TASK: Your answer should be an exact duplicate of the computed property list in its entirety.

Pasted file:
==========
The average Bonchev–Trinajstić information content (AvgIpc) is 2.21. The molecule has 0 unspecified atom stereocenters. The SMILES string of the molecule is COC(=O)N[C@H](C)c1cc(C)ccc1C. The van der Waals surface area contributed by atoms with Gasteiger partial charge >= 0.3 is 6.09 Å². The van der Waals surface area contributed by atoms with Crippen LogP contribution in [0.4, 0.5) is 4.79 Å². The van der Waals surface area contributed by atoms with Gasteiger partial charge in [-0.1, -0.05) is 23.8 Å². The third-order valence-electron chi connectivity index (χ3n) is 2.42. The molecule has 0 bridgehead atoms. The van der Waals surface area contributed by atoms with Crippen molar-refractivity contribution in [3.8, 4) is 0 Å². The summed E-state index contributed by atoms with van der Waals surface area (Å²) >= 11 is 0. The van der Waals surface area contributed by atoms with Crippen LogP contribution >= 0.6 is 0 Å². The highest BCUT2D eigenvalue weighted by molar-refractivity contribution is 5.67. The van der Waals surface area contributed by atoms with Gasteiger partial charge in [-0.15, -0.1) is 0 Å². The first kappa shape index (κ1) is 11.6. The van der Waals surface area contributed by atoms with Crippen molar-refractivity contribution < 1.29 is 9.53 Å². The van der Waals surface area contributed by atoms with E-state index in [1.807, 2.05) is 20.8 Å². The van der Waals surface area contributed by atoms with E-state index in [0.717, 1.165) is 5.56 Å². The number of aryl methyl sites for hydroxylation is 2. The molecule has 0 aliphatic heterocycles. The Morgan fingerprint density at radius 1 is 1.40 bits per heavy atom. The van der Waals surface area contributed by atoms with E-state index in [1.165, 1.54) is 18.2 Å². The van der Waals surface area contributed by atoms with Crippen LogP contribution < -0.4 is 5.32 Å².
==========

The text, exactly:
The average Bonchev–Trinajstić information content (AvgIpc) is 2.21. The molecule has 0 unspecified atom stereocenters. The SMILES string of the molecule is COC(=O)N[C@H](C)c1cc(C)ccc1C. The van der Waals surface area contributed by atoms with Gasteiger partial charge >= 0.3 is 6.09 Å². The van der Waals surface area contributed by atoms with Crippen LogP contribution in [0.4, 0.5) is 4.79 Å². The van der Waals surface area contributed by atoms with Gasteiger partial charge in [-0.1, -0.05) is 23.8 Å². The third-order valence-electron chi connectivity index (χ3n) is 2.42. The molecule has 0 bridgehead atoms. The van der Waals surface area contributed by atoms with Crippen molar-refractivity contribution in [3.8, 4) is 0 Å². The summed E-state index contributed by atoms with van der Waals surface area (Å²) >= 11 is 0. The van der Waals surface area contributed by atoms with Crippen LogP contribution >= 0.6 is 0 Å². The highest BCUT2D eigenvalue weighted by molar-refractivity contribution is 5.67. The van der Waals surface area contributed by atoms with Gasteiger partial charge in [-0.15, -0.1) is 0 Å². The first kappa shape index (κ1) is 11.6. The van der Waals surface area contributed by atoms with Crippen molar-refractivity contribution < 1.29 is 9.53 Å². The van der Waals surface area contributed by atoms with E-state index in [1.807, 2.05) is 20.8 Å². The van der Waals surface area contributed by atoms with E-state index in [0.717, 1.165) is 5.56 Å². The number of aryl methyl sites for hydroxylation is 2. The molecule has 0 aliphatic heterocycles. The Morgan fingerprint density at radius 1 is 1.40 bits per heavy atom. The van der Waals surface area contributed by atoms with E-state index in [1.165, 1.54) is 18.2 Å². The van der Waals surface area contributed by atoms with Crippen LogP contribution < -0.4 is 5.32 Å².